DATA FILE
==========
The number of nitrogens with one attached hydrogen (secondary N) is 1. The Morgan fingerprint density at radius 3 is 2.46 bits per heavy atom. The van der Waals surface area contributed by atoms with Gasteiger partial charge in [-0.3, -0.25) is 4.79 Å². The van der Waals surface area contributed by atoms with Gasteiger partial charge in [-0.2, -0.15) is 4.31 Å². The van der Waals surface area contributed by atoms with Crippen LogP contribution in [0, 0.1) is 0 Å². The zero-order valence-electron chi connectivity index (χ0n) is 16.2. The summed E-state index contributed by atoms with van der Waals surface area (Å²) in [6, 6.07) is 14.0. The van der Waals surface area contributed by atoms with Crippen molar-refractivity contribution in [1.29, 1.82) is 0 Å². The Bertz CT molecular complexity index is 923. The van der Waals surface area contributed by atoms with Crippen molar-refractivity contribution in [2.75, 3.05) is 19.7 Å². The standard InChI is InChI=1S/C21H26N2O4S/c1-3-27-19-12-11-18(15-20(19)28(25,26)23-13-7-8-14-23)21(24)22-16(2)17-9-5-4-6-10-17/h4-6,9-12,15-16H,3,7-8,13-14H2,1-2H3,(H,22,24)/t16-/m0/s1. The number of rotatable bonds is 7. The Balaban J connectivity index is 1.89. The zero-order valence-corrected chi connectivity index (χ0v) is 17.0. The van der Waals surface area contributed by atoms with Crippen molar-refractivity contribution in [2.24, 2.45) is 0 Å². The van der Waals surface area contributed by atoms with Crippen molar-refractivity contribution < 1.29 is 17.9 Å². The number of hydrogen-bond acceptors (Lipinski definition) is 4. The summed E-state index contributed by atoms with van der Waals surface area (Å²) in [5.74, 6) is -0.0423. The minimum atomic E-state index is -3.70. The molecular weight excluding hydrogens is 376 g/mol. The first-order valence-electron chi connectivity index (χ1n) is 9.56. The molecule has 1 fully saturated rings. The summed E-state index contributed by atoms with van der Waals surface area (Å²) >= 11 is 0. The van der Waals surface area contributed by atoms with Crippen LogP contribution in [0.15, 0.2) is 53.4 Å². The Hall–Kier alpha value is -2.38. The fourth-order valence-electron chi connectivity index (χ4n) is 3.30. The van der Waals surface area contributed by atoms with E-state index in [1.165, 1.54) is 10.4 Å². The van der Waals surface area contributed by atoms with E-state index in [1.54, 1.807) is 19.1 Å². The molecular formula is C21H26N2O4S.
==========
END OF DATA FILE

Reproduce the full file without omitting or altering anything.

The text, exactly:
The number of nitrogens with one attached hydrogen (secondary N) is 1. The Morgan fingerprint density at radius 3 is 2.46 bits per heavy atom. The van der Waals surface area contributed by atoms with Gasteiger partial charge in [-0.3, -0.25) is 4.79 Å². The van der Waals surface area contributed by atoms with Gasteiger partial charge in [-0.2, -0.15) is 4.31 Å². The van der Waals surface area contributed by atoms with Crippen LogP contribution in [0, 0.1) is 0 Å². The zero-order valence-electron chi connectivity index (χ0n) is 16.2. The summed E-state index contributed by atoms with van der Waals surface area (Å²) in [6, 6.07) is 14.0. The van der Waals surface area contributed by atoms with Crippen molar-refractivity contribution in [1.29, 1.82) is 0 Å². The Bertz CT molecular complexity index is 923. The van der Waals surface area contributed by atoms with Crippen molar-refractivity contribution in [2.75, 3.05) is 19.7 Å². The standard InChI is InChI=1S/C21H26N2O4S/c1-3-27-19-12-11-18(15-20(19)28(25,26)23-13-7-8-14-23)21(24)22-16(2)17-9-5-4-6-10-17/h4-6,9-12,15-16H,3,7-8,13-14H2,1-2H3,(H,22,24)/t16-/m0/s1. The number of rotatable bonds is 7. The Balaban J connectivity index is 1.89. The zero-order valence-corrected chi connectivity index (χ0v) is 17.0. The van der Waals surface area contributed by atoms with Crippen molar-refractivity contribution in [2.24, 2.45) is 0 Å². The van der Waals surface area contributed by atoms with Crippen molar-refractivity contribution < 1.29 is 17.9 Å². The number of hydrogen-bond acceptors (Lipinski definition) is 4. The summed E-state index contributed by atoms with van der Waals surface area (Å²) in [5.74, 6) is -0.0423. The minimum atomic E-state index is -3.70. The molecular weight excluding hydrogens is 376 g/mol. The first-order valence-electron chi connectivity index (χ1n) is 9.56. The molecule has 1 fully saturated rings. The summed E-state index contributed by atoms with van der Waals surface area (Å²) >= 11 is 0. The van der Waals surface area contributed by atoms with Crippen LogP contribution in [0.15, 0.2) is 53.4 Å². The Hall–Kier alpha value is -2.38. The fourth-order valence-electron chi connectivity index (χ4n) is 3.30. The van der Waals surface area contributed by atoms with E-state index in [1.165, 1.54) is 10.4 Å². The van der Waals surface area contributed by atoms with E-state index in [1.54, 1.807) is 19.1 Å². The molecular formula is C21H26N2O4S.